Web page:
Wednesday, April 3, 2013

Visiting Storyland, pt. 5

Our next Storyland title is a vocabulary-packed picture book all about a busy little, cookie-loving mouse: If You Give a Mouse a Cookie by Laura Joffe Numeroff (illustrated by Felicia Bond). 

The story starts perfectly: "If you give a mouse a cookie," is immediately followed by, "he's going to ask for a glass of milk."  And with that, we're off to the races with a rambling tale that would sound perfect coming out of the mouth of a preschooler.  If this happens, then that is going to happen and if that happens, then this is going to happen.

Reminiscent of The Song That Doesn't End, the story wraps up with a wide-open invitation to turn back to page one and start all over again.

What makes If You Give a Mouse a Cookie so wonderful is the pictures.  They are packed with all sorts of fun stuff that most children will recognize from their own homes.  The kitchen contains cookie jars, a toaster, a blender and all kinds of other goodies.  The pictures open up a world of possibilities for growing a conversation between caregiver and child.

To help reinforce vocabulary knowledge in older preschoolers, try playing the I Spy Game while reading the story.  Try to make sure the objects you pick aren't unfamiliar to your child.

Having conversations about what is happening on the pages of picture books is called Dialogic Reading.  Research shows that it can be a powerful tool for improving a child's reading comprehension and understanding. 

For younger kids, it is best to stick with easy-to-answer "closed" questions.  These are the types of questions that basically have one correct answer.  Questions like: "what is this?" or "what color crayon is the mouse using to draw?" 

For preschoolers and older kids, you can ask more complicated "open-ended" questions.  These are questions where the child is asked to predict or provide a more reasoned-out response.  Questions like: "what do you think is going to happen next?" or "why do you think the mouse decided to use the green crayon?"  The predictive structure of If You Give a Mouse a Cookie makes it a perfect fit for asking lots of questions of this sort!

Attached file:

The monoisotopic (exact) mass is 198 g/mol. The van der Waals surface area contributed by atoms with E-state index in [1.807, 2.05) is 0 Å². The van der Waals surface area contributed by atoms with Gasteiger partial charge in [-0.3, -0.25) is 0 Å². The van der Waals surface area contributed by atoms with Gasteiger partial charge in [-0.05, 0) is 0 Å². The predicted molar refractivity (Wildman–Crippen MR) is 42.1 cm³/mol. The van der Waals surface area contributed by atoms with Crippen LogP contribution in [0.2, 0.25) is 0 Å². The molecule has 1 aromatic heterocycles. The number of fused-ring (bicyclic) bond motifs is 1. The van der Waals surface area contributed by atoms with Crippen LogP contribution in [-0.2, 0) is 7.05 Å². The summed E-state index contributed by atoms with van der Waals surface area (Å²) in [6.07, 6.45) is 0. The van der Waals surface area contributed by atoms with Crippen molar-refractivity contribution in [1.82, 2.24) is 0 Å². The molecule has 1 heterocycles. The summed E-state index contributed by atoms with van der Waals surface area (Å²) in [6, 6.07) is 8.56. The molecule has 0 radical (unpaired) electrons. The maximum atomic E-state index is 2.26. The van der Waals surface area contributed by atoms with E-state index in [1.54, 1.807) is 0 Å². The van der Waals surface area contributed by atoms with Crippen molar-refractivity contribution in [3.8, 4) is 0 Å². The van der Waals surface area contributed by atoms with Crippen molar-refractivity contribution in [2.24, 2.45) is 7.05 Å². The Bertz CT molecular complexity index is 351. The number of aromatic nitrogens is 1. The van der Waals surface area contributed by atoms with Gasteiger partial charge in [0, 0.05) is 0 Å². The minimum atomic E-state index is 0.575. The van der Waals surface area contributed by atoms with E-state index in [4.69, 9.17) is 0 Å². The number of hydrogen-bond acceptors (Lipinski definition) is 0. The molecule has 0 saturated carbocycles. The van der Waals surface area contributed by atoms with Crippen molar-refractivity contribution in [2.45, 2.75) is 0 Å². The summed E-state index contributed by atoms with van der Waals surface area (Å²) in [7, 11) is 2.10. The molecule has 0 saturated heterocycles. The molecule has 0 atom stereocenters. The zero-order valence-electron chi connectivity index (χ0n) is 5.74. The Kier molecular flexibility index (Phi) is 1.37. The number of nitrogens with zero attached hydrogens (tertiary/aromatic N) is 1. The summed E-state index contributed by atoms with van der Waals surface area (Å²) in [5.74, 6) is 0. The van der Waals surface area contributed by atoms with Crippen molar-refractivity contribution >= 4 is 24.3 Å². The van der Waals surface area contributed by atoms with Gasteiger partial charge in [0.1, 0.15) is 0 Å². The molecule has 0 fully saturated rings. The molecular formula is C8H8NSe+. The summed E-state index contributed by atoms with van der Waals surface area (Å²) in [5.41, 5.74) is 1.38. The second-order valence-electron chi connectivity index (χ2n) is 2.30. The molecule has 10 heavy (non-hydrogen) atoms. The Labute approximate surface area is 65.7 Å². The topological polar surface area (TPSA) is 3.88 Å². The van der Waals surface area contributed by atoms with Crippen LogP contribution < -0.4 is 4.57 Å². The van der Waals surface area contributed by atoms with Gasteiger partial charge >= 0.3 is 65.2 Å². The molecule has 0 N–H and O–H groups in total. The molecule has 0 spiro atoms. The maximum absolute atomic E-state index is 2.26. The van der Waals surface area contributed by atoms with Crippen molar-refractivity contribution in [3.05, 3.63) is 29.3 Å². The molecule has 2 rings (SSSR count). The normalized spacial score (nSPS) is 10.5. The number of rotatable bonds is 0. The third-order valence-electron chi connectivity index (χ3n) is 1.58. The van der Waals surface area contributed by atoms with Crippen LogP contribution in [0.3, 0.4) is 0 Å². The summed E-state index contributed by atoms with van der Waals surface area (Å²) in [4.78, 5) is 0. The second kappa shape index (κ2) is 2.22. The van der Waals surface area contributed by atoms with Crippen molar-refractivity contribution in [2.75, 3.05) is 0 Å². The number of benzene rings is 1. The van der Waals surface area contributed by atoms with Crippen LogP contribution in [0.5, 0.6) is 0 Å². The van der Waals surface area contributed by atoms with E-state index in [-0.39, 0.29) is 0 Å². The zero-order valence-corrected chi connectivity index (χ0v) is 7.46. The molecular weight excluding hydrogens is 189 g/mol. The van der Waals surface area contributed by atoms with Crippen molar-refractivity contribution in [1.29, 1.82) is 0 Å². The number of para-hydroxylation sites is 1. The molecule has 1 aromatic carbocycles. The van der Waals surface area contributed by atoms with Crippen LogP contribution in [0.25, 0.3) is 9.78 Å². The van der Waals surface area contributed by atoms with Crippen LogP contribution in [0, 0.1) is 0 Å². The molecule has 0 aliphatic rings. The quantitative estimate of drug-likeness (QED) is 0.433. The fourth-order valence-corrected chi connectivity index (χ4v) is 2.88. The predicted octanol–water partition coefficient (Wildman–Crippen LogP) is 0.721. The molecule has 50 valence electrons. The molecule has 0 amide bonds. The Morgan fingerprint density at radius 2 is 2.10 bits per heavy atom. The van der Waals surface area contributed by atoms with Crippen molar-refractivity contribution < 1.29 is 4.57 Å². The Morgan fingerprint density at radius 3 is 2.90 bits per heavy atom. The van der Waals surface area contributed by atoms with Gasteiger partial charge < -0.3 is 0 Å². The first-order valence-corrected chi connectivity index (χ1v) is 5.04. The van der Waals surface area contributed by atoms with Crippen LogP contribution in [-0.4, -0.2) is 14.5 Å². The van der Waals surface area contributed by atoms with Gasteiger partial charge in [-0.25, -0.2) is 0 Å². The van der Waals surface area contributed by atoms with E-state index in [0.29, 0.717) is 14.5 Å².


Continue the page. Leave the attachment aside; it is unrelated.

When doing activities like the I Spy Game and Dialogic Reading, remember to encourage your kids and provide them with help when they need it.  Children learn best when they engage in activities that are both meaningful to them and fun, so try to keep things interesting and silly.  If your kids aren't into the activity at the time, try again later.

The Storyland exhibit is on display at the Portland Children's Museum until May 5, 2013.  Visitors can explore mouse's chocolate chip cookie or join him on his powder box and read him a story!  To visit the Children's Museum for free, contact your local Washington County library today and arrange to check out a Cultural Pass.

Here are a handful of books that do a great job of letting kids practice making predictions and are perfect for dialogic reading.

Title: Caps for Sale
Author: Esphyr Slobodkina
Find this book at your library

The classic tale of a peddler (ooh! there's a fun vocabulary word!) and a bunch of monkeys!  Who took the peddlers hats!?  Do you think they will give them back?
Title: I Went Walking
Author: Sue Williams
Illustrator: Julie Vivas
Find this book at your library

The text repeats "I went walking" and "What did you see?"  Visual clues help kids predict and answer.
Title: Pete the Cat: I Love My White Shoes
Author: Eric Litwin
Illustrator: James Dean
Find this book at your library

Pete loves his white shoes, until he steps into a large pile of strawberries... "What color did it turn his shoes?"  Guessing colors and consequences was never this fun!
Title: What Do You Do With a Tail Like This?
Author: Steve Jenkins and Robin Page
Illustrator: Steve Jenkins
Find this book at your library

Various animal parts are shown along with a simple question "What do you do with a _____ like this?"  The real answers are almost as fun as the answers kids come up with!
Title: What Will Fat Cat Sit On?
Author: Jan Thomas
Find this book at your library

Fat cat is going to sit on something... or someone!  Who's it going to be?!

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